5) And at this point we do not know yet other details such as where the limited numbers of collection centers will be located. If you vote here but you need to go over there, preferably in a rough neighborhood, to sign up, will you?
6) But just for good measure the CNE has announced that it will take its sweet time to decide whether the signatures have indeed been collected. Nevermind that they collected them themselves, with their people, their machines, etc. They blithely said that the Recall Election "could take place" during the first quarter of 2017. Thus annulling its desired effect, as I mentioned above.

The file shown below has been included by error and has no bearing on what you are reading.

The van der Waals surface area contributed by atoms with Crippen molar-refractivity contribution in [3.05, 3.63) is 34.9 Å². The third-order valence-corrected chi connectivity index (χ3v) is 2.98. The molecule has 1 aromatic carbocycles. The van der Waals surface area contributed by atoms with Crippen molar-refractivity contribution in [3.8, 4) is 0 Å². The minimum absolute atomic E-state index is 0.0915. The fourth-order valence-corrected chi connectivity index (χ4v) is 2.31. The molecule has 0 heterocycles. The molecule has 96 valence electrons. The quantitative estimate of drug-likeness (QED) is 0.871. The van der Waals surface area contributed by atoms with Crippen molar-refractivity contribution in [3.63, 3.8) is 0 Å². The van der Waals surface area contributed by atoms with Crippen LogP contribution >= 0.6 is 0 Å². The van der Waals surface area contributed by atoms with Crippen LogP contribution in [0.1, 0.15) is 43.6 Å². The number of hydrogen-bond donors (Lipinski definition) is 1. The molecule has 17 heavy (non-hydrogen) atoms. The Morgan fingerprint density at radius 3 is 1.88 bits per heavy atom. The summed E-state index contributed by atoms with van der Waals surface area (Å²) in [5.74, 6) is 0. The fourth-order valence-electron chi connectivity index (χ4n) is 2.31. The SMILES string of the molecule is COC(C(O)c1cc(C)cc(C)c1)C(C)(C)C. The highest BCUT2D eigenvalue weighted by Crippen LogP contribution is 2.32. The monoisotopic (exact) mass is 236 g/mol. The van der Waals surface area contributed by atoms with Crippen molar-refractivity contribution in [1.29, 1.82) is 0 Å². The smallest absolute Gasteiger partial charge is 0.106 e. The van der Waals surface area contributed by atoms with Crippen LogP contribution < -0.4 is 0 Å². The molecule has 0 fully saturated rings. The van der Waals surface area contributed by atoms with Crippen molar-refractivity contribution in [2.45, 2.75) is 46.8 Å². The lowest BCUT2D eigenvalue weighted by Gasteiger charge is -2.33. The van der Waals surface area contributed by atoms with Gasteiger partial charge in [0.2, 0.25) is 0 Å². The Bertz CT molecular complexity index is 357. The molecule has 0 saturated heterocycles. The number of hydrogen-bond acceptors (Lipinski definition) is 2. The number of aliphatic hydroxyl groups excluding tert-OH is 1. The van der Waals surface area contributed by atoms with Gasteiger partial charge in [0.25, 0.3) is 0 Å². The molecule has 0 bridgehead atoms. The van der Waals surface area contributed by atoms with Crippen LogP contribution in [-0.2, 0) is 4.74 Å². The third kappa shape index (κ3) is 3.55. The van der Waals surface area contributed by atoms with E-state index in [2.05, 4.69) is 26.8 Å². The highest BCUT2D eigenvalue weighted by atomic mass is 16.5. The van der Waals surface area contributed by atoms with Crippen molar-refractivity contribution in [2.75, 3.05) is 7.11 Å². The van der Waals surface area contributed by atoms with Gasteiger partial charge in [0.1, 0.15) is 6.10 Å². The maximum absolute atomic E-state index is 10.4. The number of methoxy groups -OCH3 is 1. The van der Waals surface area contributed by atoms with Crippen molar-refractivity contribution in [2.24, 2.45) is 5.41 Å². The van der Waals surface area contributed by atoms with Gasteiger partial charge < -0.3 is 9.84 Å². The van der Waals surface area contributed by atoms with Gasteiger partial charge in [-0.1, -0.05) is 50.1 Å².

This being said.
Technically there is still a possibility for the recall election to be held before January 10. After all, January 9 IS in the first quarter of 2017. All will depend of course on what the opposition MUD will do in the coming days and how willing is the army to repress as needed.
Right now, today, it would seem that the regime has accepted to remove Maduro from office. But that is all, he must be replaced by someone inside the regime, WITHOUT presidential election. That is right, if Mauro were to be recalled in the first quarter of 2017, the vice president HE NAMES one day before the vote would be the one that would complete the remaining two years of the term. AN UNELECTED PRESIDENT, AN APPOINTED PRESIDENT FOR TWO YEARS. If you think that this will solve the political crisis........... think again.